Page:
Oral Health Education For Kids

Oral Health Education For Kids

UK children are at the bottom of the class when it comes to oral health education.

A survey recently carried out by YouGov has found that, when it comes to oral health education, children in the UK are at the bottom of the class, with less that one in three being taught about the importance of looking after their teeth and gums. Whilst some might say that this is a political issue and some subjects have to be prioritised over others, the reality is that this lack of early years oral care education can only have negative consequences for the children involved, as they grow up.

There is a saying that ‘old habits die hard’ and many of the habits that we have in our adult years stem from our early life. If teachers, and parents, aren’t teaching their kids about oral health care, there is every chance that they will neglect their teeth. Evidence of this can be found in the record number of children having to go to hospital to have teeth extracted.

What can we do as parents?

There are a number of routes that can be taken to start to address this problem. The most obvious one is political pressure. This can be hard work though and can take many years to achieve much progress at all. You could also try contacting your child’s school and raising this issue and there may be ways that teachers can incorporate elements of oral healthcare education into other lessons. Ultimately though, the only surefire way is to make sure that you teach them yourself, from an early age, how to look after their teeth and gums, and make sure that they understand why they need to do so.

This is easier said than done, of course. Not only can children be wilful and often see their parents as a source of authority that needs to be challenged (this seems to be less the case with teachers), but also, many parents are not always up to date with the latest dental care information.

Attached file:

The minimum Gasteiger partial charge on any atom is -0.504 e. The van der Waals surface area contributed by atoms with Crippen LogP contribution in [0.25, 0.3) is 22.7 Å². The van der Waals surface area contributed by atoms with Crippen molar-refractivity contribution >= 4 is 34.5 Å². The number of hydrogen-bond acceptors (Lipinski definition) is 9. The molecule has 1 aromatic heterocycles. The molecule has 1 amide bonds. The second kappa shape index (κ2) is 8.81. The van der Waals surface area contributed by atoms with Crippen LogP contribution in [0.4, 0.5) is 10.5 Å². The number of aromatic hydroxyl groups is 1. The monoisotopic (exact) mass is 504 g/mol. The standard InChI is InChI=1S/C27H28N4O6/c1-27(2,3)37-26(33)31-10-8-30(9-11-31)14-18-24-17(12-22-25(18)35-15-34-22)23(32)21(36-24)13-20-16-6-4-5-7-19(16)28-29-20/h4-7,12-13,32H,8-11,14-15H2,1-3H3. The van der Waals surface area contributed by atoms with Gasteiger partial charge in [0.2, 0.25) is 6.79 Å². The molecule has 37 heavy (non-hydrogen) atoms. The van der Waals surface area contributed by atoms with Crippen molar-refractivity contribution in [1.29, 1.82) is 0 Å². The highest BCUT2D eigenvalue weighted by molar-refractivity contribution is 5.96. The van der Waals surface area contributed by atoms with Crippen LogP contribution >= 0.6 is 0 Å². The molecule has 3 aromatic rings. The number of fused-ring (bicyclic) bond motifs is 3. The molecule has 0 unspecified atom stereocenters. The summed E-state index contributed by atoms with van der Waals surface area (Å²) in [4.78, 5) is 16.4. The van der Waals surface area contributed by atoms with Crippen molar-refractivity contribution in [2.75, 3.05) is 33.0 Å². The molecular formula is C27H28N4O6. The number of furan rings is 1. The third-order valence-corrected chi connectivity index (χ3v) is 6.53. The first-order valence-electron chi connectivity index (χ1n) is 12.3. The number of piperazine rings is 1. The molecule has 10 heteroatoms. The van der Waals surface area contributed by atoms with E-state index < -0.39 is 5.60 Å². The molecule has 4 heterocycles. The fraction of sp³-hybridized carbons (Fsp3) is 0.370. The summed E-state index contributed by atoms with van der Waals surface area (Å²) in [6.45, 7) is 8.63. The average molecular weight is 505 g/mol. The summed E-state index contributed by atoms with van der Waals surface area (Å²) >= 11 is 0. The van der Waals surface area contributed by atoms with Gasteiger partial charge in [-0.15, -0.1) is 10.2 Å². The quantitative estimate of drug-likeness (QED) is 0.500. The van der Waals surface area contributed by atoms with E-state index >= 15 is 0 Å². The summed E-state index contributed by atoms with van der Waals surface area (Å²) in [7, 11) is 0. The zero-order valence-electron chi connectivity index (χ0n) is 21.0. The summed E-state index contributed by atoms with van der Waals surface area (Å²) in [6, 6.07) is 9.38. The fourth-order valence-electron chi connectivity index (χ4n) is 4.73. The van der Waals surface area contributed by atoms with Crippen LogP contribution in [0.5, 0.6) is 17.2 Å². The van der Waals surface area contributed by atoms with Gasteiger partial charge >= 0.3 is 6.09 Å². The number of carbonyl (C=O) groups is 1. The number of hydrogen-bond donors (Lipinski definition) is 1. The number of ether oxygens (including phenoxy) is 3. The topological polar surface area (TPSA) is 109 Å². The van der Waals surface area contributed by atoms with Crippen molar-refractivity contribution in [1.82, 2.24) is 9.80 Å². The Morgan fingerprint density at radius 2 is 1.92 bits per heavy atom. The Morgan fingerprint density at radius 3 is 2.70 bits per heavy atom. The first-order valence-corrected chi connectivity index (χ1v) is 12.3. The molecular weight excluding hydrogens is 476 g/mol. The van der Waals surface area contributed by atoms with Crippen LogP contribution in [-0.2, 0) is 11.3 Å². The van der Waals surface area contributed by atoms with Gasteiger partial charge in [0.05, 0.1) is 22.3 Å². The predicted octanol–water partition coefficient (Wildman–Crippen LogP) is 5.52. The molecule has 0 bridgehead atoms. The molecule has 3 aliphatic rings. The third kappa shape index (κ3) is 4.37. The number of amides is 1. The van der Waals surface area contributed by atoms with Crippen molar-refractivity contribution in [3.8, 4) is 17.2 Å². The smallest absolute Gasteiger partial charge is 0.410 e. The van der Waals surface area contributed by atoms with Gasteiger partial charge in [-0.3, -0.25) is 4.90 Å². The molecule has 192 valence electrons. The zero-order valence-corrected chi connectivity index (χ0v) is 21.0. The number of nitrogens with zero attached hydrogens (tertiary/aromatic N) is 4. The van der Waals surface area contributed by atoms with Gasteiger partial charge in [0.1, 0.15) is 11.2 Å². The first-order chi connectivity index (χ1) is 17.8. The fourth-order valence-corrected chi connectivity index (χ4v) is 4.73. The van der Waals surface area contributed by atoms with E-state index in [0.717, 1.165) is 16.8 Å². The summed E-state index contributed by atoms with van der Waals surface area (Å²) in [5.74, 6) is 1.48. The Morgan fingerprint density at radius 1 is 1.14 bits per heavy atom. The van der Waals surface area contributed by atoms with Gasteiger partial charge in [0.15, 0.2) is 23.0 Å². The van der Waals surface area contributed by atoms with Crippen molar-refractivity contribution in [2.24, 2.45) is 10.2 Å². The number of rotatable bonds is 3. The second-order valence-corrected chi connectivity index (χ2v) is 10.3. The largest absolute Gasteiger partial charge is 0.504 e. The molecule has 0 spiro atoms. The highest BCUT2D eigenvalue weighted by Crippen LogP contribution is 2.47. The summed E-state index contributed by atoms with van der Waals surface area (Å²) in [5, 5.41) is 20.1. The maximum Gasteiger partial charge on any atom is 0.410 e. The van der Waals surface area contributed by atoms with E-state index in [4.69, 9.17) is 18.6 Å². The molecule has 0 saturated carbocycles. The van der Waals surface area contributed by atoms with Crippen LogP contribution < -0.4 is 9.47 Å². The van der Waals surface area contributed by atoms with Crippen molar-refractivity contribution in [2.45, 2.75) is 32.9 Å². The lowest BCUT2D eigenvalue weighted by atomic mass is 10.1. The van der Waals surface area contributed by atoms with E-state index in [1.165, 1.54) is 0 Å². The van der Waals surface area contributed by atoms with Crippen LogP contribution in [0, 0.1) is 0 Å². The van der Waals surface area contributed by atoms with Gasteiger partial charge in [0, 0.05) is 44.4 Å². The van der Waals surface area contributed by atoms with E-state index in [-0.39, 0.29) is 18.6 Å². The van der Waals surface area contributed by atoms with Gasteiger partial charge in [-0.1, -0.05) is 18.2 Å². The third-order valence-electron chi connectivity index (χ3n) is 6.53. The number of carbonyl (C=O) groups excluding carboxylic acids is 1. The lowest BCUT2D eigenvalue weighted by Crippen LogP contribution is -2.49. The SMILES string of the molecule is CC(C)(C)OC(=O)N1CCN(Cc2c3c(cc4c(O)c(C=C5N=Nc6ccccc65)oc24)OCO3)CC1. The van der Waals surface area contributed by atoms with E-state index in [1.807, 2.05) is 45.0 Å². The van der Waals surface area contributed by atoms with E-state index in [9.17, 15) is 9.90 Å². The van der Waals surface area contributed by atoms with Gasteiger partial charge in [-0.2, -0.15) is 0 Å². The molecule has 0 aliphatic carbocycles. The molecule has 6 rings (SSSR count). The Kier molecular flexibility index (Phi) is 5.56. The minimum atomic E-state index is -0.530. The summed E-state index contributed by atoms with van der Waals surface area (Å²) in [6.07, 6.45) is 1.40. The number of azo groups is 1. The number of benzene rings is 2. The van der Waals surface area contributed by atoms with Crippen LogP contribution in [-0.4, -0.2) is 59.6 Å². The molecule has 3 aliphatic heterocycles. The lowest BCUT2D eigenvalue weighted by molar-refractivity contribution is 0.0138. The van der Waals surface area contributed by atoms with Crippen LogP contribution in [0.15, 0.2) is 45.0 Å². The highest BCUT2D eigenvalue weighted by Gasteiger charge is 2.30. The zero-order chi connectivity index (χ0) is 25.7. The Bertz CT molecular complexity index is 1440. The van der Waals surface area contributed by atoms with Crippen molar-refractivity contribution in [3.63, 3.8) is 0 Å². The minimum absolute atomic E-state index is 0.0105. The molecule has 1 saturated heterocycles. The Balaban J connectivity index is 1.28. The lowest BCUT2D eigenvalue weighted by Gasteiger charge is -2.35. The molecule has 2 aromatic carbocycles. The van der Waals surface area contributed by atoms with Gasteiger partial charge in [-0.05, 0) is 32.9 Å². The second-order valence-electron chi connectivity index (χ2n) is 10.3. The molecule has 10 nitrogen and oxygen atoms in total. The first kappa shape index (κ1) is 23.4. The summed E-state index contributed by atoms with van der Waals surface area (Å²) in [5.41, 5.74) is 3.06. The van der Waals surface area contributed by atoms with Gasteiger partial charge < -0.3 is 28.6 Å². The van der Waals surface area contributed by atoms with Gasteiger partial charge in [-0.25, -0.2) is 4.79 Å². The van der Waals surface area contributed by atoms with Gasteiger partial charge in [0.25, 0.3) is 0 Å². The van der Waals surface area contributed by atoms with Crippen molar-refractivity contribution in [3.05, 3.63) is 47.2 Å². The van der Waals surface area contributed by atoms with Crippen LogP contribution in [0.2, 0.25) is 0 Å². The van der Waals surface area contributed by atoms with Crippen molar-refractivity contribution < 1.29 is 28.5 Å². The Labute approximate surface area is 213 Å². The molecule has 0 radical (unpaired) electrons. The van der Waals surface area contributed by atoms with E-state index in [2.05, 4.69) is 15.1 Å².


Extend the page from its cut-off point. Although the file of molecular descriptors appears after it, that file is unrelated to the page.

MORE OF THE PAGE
Get the basics right

For parents, we recommend that you read up information from reliable sources such as the NHS etc about how to care for your child’s teeth properly. You may even find some information that can benefit your own regimen too. We would advise that you don’t use other ‘unofficial’ resources that are available on the internet. These may be well-intentioned but are not always accurate and may be out of date.

All children need to brush their teeth twice a day, both morning and last thing at night and parents have a role in making them do this. You may need to brush their teeth for them when they are very young, and should continue to supervise them until you are confident that they are able to do this correctly themselves.

Make sure that they use a fluoride toothpaste too as this helps to protect the enamel of their teeth. You may wish to allow them to choose a toothbrush that they like if this encourages them to brush. We recommend an electric brush as this makes it easier for them and avoids the need for too much ‘elbow grease’ and should result in better cleaning.

The professional role

Whilst parents play a particular role in a child’s oral health care, professionals also have an important role to play. At the Foxhall Dental Practice, Ipswich we emphasise that parents need to bring their child to see us for a check up every six months. We also strongly recommend that they see the hygienist too.

The hygienist at our Ipswich practice not only has a role to play in cleaning their teeth and gums, but an educational one too. Using child friendly methods, they will advise children how to take better care of their teeth. We do ask that parents encourage their children to ask any questions that they may have too. The more they feel involved in the process, the more they are likely to put any recommendation into practice. You are welcome to come into the hygienist’s room with your child, and this may prove helpful in reminding them what they are told, in case they ‘forget’ later on.

Most parents would probably accept that having children can be hard work. Generally, they do better when they have a routine, and this is beneficial for teaching them good oral health care. Because brushing should be done at regular times of the day, hopefully, over time, they will adopt that into their daily routines. That, combined with seeing a dentist and hygienist at our Ipswich practice should help them to have strong and healthy teeth well into their future.

To arrange to see a dentist or hygienist at the Foxhall dental Practice, please call us on 01473 258396.